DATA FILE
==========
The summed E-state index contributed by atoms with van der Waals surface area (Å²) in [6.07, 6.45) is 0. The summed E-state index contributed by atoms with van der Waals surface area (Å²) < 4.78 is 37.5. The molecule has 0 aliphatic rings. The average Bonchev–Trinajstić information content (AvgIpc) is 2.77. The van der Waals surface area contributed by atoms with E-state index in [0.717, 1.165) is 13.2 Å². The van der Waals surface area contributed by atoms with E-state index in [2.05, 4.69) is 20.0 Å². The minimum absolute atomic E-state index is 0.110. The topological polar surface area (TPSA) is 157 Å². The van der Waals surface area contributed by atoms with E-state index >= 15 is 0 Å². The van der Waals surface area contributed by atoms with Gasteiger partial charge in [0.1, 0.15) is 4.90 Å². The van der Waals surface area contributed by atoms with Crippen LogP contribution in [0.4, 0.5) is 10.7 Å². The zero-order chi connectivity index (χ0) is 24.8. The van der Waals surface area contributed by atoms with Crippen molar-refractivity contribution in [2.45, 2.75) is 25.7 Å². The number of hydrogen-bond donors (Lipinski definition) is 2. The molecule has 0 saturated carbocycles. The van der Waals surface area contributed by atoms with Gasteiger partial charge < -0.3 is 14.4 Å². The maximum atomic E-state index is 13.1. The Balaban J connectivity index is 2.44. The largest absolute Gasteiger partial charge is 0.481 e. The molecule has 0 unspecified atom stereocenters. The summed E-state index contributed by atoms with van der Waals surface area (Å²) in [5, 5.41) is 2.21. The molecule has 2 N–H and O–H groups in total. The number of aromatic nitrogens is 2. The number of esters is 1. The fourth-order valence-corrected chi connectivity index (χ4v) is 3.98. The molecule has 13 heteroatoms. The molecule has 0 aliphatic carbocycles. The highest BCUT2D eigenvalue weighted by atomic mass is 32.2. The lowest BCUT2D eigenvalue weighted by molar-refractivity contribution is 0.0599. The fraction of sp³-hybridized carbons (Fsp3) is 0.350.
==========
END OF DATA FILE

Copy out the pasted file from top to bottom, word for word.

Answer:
The summed E-state index contributed by atoms with van der Waals surface area (Å²) in [6.07, 6.45) is 0. The summed E-state index contributed by atoms with van der Waals surface area (Å²) < 4.78 is 37.5. The molecule has 0 aliphatic rings. The average Bonchev–Trinajstić information content (AvgIpc) is 2.77. The van der Waals surface area contributed by atoms with E-state index in [0.717, 1.165) is 13.2 Å². The van der Waals surface area contributed by atoms with E-state index in [2.05, 4.69) is 20.0 Å². The minimum absolute atomic E-state index is 0.110. The topological polar surface area (TPSA) is 157 Å². The van der Waals surface area contributed by atoms with E-state index >= 15 is 0 Å². The van der Waals surface area contributed by atoms with Gasteiger partial charge in [0.1, 0.15) is 4.90 Å². The van der Waals surface area contributed by atoms with Crippen LogP contribution in [0.4, 0.5) is 10.7 Å². The zero-order chi connectivity index (χ0) is 24.8. The van der Waals surface area contributed by atoms with Crippen molar-refractivity contribution in [2.45, 2.75) is 25.7 Å². The number of hydrogen-bond donors (Lipinski definition) is 2. The molecule has 0 saturated carbocycles. The van der Waals surface area contributed by atoms with Gasteiger partial charge < -0.3 is 14.4 Å². The maximum atomic E-state index is 13.1. The Balaban J connectivity index is 2.44. The largest absolute Gasteiger partial charge is 0.481 e. The molecule has 0 unspecified atom stereocenters. The summed E-state index contributed by atoms with van der Waals surface area (Å²) in [5, 5.41) is 2.21. The molecule has 2 N–H and O–H groups in total. The number of aromatic nitrogens is 2. The number of esters is 1. The fourth-order valence-corrected chi connectivity index (χ4v) is 3.98. The molecule has 13 heteroatoms. The molecule has 0 aliphatic carbocycles. The highest BCUT2D eigenvalue weighted by atomic mass is 32.2. The lowest BCUT2D eigenvalue weighted by molar-refractivity contribution is 0.0599. The fraction of sp³-hybridized carbons (Fsp3) is 0.350.